Friday, October 17, 2014

The faces of an emergency

This morning it’s raining lightly in Santa Rosa.

The torrential rains on Tuesday night wreaked havoc on Honduras. As I noted in a previous post, Padre German and I experienced some of it in the village of Las Caleras, a village in the parish of Dulce Nombre. (The village is almost completely evangelical.)

Wednesday, before I left for Santa Rosa, I checked back in Las Caleras and visited the devastation near the turn off to Dolores.

At the side of the road I talked with a man who was standing there, watching some of the work being done to restore the road. He motioned to the coffee field behind him. The landslide had destroyed 1,000 coffee bushes which were full of berries which would have been picked in a few months.

Yesterday I went out to check on the house in Plan Grande. I got a call from Caritas asking me to investigate the needs of people, since the national office of Caritas has some mattresses and kitchen kits in a warehouse in Tegucigalpa.

So I stopped in Candelaria on my way back. I ended up visiting four sites where there was damage from the landslides caused by the torrential rain on Tuesday night.

The hill behind one house had fallen and a house at the bottom of the hill, though standing, had been evacuated. The family had relocated to the house of a friend. But they had only been able to retrieve four mattresses for the eleven family members.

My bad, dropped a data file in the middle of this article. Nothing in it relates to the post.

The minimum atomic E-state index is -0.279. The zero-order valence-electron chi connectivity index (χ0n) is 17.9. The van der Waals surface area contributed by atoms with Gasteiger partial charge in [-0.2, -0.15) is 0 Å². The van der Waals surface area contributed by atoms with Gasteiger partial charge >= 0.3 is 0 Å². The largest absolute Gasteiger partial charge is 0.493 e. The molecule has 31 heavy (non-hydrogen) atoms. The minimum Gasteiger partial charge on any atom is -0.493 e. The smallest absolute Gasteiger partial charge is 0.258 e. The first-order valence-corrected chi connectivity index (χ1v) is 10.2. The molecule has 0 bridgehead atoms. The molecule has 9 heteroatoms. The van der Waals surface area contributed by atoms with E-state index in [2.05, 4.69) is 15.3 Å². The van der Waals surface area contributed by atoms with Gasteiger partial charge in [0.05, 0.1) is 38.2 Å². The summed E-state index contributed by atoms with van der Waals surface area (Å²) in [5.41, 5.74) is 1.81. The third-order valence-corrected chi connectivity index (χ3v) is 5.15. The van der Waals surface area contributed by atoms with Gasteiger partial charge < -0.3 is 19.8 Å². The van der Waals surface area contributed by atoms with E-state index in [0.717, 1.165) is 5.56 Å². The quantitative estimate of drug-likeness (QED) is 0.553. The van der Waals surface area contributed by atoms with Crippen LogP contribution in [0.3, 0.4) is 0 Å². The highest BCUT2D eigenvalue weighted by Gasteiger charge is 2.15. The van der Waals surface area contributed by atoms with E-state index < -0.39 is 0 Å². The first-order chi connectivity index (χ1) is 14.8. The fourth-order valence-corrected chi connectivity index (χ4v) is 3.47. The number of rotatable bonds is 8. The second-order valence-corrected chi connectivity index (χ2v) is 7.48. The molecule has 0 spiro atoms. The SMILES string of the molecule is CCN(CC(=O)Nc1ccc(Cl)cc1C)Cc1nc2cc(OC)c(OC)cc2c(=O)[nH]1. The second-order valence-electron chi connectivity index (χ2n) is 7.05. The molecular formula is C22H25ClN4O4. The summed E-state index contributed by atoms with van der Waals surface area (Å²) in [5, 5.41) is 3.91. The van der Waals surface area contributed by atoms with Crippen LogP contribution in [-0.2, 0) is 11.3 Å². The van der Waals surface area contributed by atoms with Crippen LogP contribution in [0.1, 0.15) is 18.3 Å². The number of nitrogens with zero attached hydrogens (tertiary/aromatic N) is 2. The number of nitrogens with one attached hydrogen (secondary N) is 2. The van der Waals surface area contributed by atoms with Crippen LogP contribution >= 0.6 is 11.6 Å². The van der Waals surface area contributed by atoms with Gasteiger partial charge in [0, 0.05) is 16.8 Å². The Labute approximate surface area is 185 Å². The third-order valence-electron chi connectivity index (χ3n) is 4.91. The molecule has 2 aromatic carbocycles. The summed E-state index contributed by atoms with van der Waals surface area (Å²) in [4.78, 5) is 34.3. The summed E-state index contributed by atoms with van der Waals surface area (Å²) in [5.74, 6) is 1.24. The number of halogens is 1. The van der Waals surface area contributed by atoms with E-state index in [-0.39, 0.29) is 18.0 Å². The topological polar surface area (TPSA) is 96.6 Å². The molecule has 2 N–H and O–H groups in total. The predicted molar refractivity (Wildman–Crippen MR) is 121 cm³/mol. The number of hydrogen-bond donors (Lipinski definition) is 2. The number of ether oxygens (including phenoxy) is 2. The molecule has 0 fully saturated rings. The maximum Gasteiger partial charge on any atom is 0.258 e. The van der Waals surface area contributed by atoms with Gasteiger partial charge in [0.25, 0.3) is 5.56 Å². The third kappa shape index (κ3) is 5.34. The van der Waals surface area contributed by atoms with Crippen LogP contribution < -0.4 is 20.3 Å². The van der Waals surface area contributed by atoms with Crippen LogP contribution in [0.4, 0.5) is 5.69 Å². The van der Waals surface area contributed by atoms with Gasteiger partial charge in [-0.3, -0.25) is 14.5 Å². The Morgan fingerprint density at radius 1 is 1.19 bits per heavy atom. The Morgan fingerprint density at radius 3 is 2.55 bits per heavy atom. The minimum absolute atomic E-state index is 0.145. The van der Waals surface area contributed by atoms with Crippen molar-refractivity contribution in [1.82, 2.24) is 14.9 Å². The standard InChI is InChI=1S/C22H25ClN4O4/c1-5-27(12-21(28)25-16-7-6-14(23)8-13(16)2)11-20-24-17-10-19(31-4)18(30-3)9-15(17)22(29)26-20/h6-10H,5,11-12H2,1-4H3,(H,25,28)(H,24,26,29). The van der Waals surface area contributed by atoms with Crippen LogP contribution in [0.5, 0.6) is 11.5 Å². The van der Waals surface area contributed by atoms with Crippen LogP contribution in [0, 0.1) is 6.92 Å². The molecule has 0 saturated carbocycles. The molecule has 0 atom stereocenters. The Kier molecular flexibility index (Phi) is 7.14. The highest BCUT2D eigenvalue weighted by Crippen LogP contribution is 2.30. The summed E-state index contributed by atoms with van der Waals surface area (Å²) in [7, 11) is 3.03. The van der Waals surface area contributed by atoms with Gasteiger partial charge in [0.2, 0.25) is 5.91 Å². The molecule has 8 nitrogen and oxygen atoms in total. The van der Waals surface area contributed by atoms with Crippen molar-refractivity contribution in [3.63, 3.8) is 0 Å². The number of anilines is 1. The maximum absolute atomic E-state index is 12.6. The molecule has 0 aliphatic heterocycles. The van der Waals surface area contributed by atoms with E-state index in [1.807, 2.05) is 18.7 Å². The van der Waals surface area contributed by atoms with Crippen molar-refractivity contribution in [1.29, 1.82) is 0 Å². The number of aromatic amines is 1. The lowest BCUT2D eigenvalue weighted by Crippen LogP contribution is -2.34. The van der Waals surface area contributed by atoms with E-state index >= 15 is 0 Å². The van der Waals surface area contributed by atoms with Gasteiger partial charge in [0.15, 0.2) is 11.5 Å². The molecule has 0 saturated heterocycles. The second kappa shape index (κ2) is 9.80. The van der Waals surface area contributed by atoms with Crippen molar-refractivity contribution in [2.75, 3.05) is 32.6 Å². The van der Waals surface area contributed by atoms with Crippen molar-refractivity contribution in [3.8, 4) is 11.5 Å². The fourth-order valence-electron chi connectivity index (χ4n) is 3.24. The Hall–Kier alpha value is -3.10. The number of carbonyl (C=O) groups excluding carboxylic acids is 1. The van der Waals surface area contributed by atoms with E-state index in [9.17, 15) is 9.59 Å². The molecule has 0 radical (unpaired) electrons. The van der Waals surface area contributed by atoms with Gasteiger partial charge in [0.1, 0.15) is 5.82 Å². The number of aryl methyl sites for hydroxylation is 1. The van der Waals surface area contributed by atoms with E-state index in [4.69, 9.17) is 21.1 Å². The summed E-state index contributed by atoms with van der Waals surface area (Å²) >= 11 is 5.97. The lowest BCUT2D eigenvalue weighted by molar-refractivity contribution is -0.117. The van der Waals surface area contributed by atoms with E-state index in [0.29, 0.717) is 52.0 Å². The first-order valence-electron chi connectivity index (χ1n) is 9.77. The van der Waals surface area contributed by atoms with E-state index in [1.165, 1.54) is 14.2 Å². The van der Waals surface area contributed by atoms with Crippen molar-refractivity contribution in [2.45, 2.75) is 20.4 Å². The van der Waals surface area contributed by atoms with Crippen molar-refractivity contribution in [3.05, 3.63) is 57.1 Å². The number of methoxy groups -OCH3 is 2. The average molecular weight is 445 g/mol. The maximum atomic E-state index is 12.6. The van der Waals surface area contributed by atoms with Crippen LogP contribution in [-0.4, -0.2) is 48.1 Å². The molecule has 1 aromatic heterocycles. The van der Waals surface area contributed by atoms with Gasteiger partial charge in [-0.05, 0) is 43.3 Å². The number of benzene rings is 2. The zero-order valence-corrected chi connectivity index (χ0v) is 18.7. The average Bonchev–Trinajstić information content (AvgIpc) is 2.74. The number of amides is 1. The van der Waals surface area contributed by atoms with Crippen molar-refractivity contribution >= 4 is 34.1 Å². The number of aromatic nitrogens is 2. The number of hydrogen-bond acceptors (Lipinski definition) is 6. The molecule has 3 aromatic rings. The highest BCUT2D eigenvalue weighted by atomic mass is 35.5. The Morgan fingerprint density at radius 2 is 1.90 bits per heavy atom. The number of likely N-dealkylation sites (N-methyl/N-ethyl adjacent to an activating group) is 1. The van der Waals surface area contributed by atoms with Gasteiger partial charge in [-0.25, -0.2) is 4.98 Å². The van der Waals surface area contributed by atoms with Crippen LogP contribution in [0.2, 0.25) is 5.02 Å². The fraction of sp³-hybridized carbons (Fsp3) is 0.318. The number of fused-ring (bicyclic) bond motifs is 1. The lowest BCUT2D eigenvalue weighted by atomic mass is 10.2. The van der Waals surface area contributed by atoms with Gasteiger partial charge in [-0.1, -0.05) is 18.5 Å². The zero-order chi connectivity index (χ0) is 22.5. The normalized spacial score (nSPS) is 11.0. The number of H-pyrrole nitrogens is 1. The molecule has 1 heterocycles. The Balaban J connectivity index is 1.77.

I also visited the house at the side of the road that we had seen on Tuesday night where the wall had fallen in. A group was working on the hill, hoping to prevent future problems.

As I was about to leave I encountered Luis, a 79 year old man who lived with his 11 year old son. Yes. That’s what he told me. He also told me that he was partly blind and deaf. I did have to speak loudly and slowly to be heard, but he got around fairly well.

He had lost his house to a landslide. I went there and found a stick and mud house (called bahareque).

He had no place to go and was camping out in a house which is being repaired.

Then I went to Las Caleras, the site of our Tuesday night “adventure.”

The river was back to its original course but there was still a large puddle of mud in the road.

With the help of three young girls as guides, I visited several houses that had sustained serious damage. Clothes and mattresses were wet and mud-covered. A wall had fallen down in one house.

The last house I visited was a tin shack. I first talked with a few of the children there but finally the fifty-seven year old mother came by. Berta told me that 12 people lived there. I managed to get the names and ages of nine of the children (who were probably both children and grandchildren). What struck me was that all of them slept on the floor. They had no mattresses.

It was hard to see all this. But it was important for me to be reminded of the faces of the suffering.

1 comment:

Charles said...

Amazing photos, John. I am always rewarded by visiting this site. May the extremes of weather abate, and the countryside enjoy shalom.